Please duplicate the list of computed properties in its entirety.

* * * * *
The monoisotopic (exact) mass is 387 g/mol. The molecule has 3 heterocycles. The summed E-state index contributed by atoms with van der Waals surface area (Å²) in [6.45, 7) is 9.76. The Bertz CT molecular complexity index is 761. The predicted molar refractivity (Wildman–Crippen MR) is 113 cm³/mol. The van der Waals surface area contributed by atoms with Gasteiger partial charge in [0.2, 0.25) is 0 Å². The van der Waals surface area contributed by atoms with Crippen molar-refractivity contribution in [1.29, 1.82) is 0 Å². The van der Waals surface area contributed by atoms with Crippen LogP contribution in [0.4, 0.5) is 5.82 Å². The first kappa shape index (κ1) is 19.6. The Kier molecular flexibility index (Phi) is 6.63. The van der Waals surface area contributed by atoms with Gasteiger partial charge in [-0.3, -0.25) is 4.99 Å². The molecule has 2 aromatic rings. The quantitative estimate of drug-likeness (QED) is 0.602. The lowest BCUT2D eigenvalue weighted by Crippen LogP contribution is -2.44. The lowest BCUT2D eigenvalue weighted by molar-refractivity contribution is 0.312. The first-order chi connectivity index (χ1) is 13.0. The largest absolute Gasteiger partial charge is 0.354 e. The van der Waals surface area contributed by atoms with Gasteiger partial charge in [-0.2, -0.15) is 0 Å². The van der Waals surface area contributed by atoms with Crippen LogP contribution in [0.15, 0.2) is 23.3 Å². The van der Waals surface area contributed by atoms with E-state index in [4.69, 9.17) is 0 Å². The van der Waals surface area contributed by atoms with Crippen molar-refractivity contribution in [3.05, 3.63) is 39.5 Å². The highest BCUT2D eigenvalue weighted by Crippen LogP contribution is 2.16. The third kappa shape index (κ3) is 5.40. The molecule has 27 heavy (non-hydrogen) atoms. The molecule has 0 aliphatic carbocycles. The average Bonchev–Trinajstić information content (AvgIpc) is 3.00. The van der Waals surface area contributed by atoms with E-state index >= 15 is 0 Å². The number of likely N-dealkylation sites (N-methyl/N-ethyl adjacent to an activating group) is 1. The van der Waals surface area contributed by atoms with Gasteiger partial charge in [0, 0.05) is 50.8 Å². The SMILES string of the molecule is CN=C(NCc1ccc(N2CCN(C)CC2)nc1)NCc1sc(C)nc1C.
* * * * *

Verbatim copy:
The monoisotopic (exact) mass is 387 g/mol. The molecule has 3 heterocycles. The summed E-state index contributed by atoms with van der Waals surface area (Å²) in [6.45, 7) is 9.76. The Bertz CT molecular complexity index is 761. The predicted molar refractivity (Wildman–Crippen MR) is 113 cm³/mol. The van der Waals surface area contributed by atoms with Gasteiger partial charge in [0.2, 0.25) is 0 Å². The van der Waals surface area contributed by atoms with Crippen molar-refractivity contribution in [1.29, 1.82) is 0 Å². The van der Waals surface area contributed by atoms with Crippen LogP contribution in [0.4, 0.5) is 5.82 Å². The first kappa shape index (κ1) is 19.6. The Kier molecular flexibility index (Phi) is 6.63. The van der Waals surface area contributed by atoms with Gasteiger partial charge in [-0.3, -0.25) is 4.99 Å². The molecule has 2 aromatic rings. The quantitative estimate of drug-likeness (QED) is 0.602. The lowest BCUT2D eigenvalue weighted by Crippen LogP contribution is -2.44. The lowest BCUT2D eigenvalue weighted by molar-refractivity contribution is 0.312. The first-order chi connectivity index (χ1) is 13.0. The largest absolute Gasteiger partial charge is 0.354 e. The van der Waals surface area contributed by atoms with Gasteiger partial charge in [-0.2, -0.15) is 0 Å². The van der Waals surface area contributed by atoms with Crippen LogP contribution in [0.15, 0.2) is 23.3 Å². The van der Waals surface area contributed by atoms with E-state index in [4.69, 9.17) is 0 Å². The van der Waals surface area contributed by atoms with Crippen molar-refractivity contribution in [3.05, 3.63) is 39.5 Å². The highest BCUT2D eigenvalue weighted by Crippen LogP contribution is 2.16. The third kappa shape index (κ3) is 5.40. The molecule has 27 heavy (non-hydrogen) atoms. The molecule has 0 aliphatic carbocycles. The average Bonchev–Trinajstić information content (AvgIpc) is 3.00. The van der Waals surface area contributed by atoms with E-state index >= 15 is 0 Å². The number of likely N-dealkylation sites (N-methyl/N-ethyl adjacent to an activating group) is 1. The van der Waals surface area contributed by atoms with Gasteiger partial charge in [0, 0.05) is 50.8 Å². The SMILES string of the molecule is CN=C(NCc1ccc(N2CCN(C)CC2)nc1)NCc1sc(C)nc1C.